Belfast Telegraph

SDLP announce they are entering official opposition at Stormont

David Ford 'not in a position to recommend Alliance takes justice minister role'

By Claire Williamson

The SDLP have announced they are entering opposition at Stormont.

It comes shortly after Alliance party leader David Ford announced that he is not in a position to recommend his party takes the justice minister role within Northern Ireland's Executive.

The SDLP are the second party to announce they will not join the DUP and Sinn Fein in the Stormont executive following the Assembly elections on May 5. - the UUP were the first.

It follows talks with the First and Deputy First Ministers on the new Executive's formation.

Earlier on Thursday Northern Ireland's First and deputy First Ministers accused the SDLP of "dishonesty" over the programme for government negotiations.

But on Thursday evening SDLP leader Colum Eastwood made the announcement of what he termed a "bold decision".

SDLP Party Leader Colum Eastwood decision to form Stormont opposition: Full statement

Mr Eastwood said: "It is now clear that other parties are not prepared to work on a Programme for Government that can bring about that change.

"We have made the bold decision, a decision that hasn't come lightly to us, but it is a decision we need to take nonetheless.

"The SDLP is tonight announcing that we will go into Opposition to form a constructive opposition to the main party Executive. That's what we are going to do, we are going to work very, very hard to put forward alternatives to what the other parties have done and what they have failed to do.

"This is a party who are determined to see change in this assembly."

Mr Eastwood added: "We will work with whatever other parties want to work with us but it is important to be clear. The SDLP has our own mandate we will work to that mandate and stand by our policies and our own ideas."

UUP 'congratulate SDLP' on creating cross-community Stormont opposition

The Ulster Unionist party congratulated the SDLP on their decision to create Northern Ireland's first ever 'cross community opposition' at Stormont.

Party leader Mike Nesbitt said: "I am delighted that the SDLP have chosen this path. I am confident it will lead to new beginnings and possibilities for devolved government. We have been heartened by the extraordinary level of support which we received since we made our decision last Thursday and I am sure the SDLP will receive similar praise and encouragement.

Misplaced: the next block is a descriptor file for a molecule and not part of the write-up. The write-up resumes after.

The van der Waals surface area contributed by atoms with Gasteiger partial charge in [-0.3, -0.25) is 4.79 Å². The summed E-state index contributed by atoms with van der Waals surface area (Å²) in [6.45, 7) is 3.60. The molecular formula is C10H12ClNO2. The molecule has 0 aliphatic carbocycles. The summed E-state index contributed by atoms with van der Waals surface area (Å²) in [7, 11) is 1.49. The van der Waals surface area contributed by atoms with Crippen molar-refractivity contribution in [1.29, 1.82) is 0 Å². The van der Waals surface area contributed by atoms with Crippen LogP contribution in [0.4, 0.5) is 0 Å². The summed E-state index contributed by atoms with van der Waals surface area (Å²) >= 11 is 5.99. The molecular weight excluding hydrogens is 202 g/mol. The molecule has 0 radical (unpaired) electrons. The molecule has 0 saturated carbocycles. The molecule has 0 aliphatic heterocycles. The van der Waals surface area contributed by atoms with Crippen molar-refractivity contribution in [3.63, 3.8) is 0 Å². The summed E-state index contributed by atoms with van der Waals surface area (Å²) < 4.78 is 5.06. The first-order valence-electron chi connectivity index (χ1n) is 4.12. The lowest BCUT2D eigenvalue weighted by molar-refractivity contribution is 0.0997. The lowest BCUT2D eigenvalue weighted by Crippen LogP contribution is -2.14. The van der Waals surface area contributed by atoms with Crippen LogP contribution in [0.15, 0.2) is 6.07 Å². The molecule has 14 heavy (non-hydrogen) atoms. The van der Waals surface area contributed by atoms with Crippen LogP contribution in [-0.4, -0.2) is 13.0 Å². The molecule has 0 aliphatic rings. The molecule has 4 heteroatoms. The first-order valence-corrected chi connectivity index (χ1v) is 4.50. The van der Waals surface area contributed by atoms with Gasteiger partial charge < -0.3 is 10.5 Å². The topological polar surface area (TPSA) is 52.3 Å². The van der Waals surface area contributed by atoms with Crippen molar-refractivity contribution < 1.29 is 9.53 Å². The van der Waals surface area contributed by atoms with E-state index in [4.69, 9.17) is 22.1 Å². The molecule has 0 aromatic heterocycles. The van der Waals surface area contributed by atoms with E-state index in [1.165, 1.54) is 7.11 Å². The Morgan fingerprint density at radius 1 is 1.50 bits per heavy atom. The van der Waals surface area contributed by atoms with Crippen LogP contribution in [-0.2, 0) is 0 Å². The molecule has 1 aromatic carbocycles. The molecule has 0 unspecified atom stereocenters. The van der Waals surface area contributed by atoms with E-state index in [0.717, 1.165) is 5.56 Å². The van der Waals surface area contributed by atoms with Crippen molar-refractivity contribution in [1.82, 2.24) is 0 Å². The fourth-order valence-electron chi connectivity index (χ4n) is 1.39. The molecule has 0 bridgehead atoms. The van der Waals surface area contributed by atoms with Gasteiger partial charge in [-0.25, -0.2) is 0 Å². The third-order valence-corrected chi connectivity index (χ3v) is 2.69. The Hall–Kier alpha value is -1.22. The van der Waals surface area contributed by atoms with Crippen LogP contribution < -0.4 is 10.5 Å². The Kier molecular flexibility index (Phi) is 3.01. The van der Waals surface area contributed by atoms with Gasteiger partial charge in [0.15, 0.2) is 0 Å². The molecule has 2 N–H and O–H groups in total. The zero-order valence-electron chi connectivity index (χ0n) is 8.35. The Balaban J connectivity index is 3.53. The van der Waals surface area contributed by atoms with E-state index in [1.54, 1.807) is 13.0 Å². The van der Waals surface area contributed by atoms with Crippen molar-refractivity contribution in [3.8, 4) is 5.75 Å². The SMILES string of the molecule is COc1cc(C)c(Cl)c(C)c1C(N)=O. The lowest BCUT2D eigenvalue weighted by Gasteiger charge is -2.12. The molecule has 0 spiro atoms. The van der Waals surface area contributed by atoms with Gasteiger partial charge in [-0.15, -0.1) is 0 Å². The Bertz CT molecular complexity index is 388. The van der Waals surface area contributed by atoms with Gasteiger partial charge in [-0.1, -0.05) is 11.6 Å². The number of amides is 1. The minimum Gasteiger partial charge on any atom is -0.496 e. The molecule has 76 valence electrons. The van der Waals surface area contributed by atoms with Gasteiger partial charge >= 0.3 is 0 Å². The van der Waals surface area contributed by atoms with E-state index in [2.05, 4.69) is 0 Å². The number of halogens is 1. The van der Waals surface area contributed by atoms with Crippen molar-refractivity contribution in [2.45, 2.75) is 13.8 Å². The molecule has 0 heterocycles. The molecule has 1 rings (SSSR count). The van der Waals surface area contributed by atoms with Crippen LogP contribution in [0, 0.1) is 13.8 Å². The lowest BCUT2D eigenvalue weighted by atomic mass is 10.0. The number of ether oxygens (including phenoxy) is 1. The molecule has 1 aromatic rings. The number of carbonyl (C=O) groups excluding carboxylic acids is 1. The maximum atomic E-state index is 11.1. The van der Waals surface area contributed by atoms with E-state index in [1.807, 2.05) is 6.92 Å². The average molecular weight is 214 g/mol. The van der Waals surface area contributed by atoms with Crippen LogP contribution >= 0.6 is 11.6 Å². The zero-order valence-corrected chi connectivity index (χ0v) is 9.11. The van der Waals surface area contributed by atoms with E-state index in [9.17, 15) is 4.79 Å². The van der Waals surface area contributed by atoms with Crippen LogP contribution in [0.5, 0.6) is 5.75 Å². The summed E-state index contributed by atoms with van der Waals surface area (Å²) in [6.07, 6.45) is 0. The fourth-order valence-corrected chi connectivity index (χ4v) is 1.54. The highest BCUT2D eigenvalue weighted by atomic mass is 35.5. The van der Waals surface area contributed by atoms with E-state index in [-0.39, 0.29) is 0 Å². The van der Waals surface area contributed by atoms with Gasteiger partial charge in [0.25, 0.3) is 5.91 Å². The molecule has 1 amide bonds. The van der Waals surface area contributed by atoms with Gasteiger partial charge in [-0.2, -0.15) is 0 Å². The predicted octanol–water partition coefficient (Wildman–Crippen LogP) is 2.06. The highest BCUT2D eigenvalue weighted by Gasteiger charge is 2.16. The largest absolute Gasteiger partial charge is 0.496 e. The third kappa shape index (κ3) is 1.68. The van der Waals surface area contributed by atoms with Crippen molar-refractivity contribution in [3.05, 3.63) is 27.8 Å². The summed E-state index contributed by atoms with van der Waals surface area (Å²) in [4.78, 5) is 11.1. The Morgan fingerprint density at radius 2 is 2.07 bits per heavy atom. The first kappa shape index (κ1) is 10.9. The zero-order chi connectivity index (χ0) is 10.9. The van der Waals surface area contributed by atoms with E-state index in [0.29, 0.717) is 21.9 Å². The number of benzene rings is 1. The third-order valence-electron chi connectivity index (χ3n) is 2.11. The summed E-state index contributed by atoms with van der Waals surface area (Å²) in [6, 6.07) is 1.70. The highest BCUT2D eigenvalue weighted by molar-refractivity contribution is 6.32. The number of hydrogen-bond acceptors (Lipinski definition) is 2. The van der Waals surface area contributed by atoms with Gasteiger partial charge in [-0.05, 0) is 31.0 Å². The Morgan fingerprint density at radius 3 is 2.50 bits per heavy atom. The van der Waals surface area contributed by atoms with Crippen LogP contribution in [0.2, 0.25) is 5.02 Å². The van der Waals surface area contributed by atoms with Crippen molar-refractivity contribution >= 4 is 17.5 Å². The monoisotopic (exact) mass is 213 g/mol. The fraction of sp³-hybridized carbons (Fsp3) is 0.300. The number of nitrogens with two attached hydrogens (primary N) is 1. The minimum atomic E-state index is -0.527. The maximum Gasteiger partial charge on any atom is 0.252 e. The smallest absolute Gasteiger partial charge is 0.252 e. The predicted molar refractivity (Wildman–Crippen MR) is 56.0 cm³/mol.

“I enjoyed working with Colum Eastwood during his time on the Committee of OFMdFM during the last mandate. I very much look forward to working in partnership as we bring on this new era. Be in no doubt, together we can offer the opportunity of a real fresh start.

 "We will move swiftly to sort out the nuts and bolts of how we maximise our impact and effectiveness.”

Alliance decline justice minister position

Meanwhile the announcement by the Alliance party not to accept the DUP/Sinn Fein offer to again take on a post it has filled since 2010 has become crucial to the viability of the next executive.

With the Alliance party declining it is unlikely either the DUP or Sinn Fein will allow the other to assume the politically sensitive portfolio.

That mutual veto has been overcome in recent years by the willingness of Alliance to take the job.

An Alliance Party delegation left Stormont Castle after a meeting with Arlene Foster and Martin McGuinness that lasted 10 minutes.

The DUP and Sinn Fein have also met with the Green Party and Independent MLA Claire Sugden over the possibility of taking on the role of the justice minister.

'Not on the same page'

In a statement David Ford MLA said he was not in a position to recommend to Alliance members that his party take the justice ministry.

Mr Ford said the "negative DUP and Sinn Fein response to Alliance's proposals left the party leadership with no choice but to not nominate a Minister".